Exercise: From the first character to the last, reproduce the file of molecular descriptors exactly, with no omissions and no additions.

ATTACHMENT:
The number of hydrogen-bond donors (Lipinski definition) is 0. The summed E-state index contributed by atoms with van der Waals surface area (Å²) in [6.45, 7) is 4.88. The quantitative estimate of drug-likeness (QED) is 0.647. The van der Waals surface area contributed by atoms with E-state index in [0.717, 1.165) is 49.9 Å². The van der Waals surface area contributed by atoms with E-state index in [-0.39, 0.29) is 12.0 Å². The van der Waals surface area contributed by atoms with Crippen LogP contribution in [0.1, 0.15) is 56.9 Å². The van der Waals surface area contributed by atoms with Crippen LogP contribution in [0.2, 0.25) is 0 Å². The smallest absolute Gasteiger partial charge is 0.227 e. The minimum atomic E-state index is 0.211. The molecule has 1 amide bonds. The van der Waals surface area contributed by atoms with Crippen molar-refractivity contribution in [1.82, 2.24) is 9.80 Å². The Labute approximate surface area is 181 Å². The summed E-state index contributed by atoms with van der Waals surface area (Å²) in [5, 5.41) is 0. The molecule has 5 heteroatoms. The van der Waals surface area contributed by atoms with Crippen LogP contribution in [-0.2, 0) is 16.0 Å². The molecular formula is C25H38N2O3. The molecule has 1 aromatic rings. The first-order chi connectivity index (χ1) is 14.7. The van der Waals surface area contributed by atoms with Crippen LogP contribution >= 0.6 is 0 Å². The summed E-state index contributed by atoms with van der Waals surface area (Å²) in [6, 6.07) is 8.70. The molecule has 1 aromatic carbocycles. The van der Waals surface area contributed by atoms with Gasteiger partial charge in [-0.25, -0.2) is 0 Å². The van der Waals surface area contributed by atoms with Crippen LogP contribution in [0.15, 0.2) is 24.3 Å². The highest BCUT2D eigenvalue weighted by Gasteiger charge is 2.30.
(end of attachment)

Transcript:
The number of hydrogen-bond donors (Lipinski definition) is 0. The summed E-state index contributed by atoms with van der Waals surface area (Å²) in [6.45, 7) is 4.88. The quantitative estimate of drug-likeness (QED) is 0.647. The van der Waals surface area contributed by atoms with E-state index in [0.717, 1.165) is 49.9 Å². The van der Waals surface area contributed by atoms with E-state index in [-0.39, 0.29) is 12.0 Å². The van der Waals surface area contributed by atoms with Crippen LogP contribution in [0.1, 0.15) is 56.9 Å². The van der Waals surface area contributed by atoms with Crippen LogP contribution in [0.2, 0.25) is 0 Å². The smallest absolute Gasteiger partial charge is 0.227 e. The minimum atomic E-state index is 0.211. The molecule has 1 amide bonds. The van der Waals surface area contributed by atoms with Crippen molar-refractivity contribution in [1.82, 2.24) is 9.80 Å². The Labute approximate surface area is 181 Å². The summed E-state index contributed by atoms with van der Waals surface area (Å²) in [5, 5.41) is 0. The molecule has 5 heteroatoms. The van der Waals surface area contributed by atoms with Crippen LogP contribution in [-0.2, 0) is 16.0 Å². The molecular formula is C25H38N2O3. The molecule has 1 aromatic rings. The first-order chi connectivity index (χ1) is 14.7. The van der Waals surface area contributed by atoms with Crippen LogP contribution >= 0.6 is 0 Å². The summed E-state index contributed by atoms with van der Waals surface area (Å²) in [6, 6.07) is 8.70. The molecule has 1 aromatic carbocycles. The van der Waals surface area contributed by atoms with Gasteiger partial charge in [-0.25, -0.2) is 0 Å². The van der Waals surface area contributed by atoms with Crippen LogP contribution in [0.15, 0.2) is 24.3 Å². The highest BCUT2D eigenvalue weighted by Gasteiger charge is 2.30.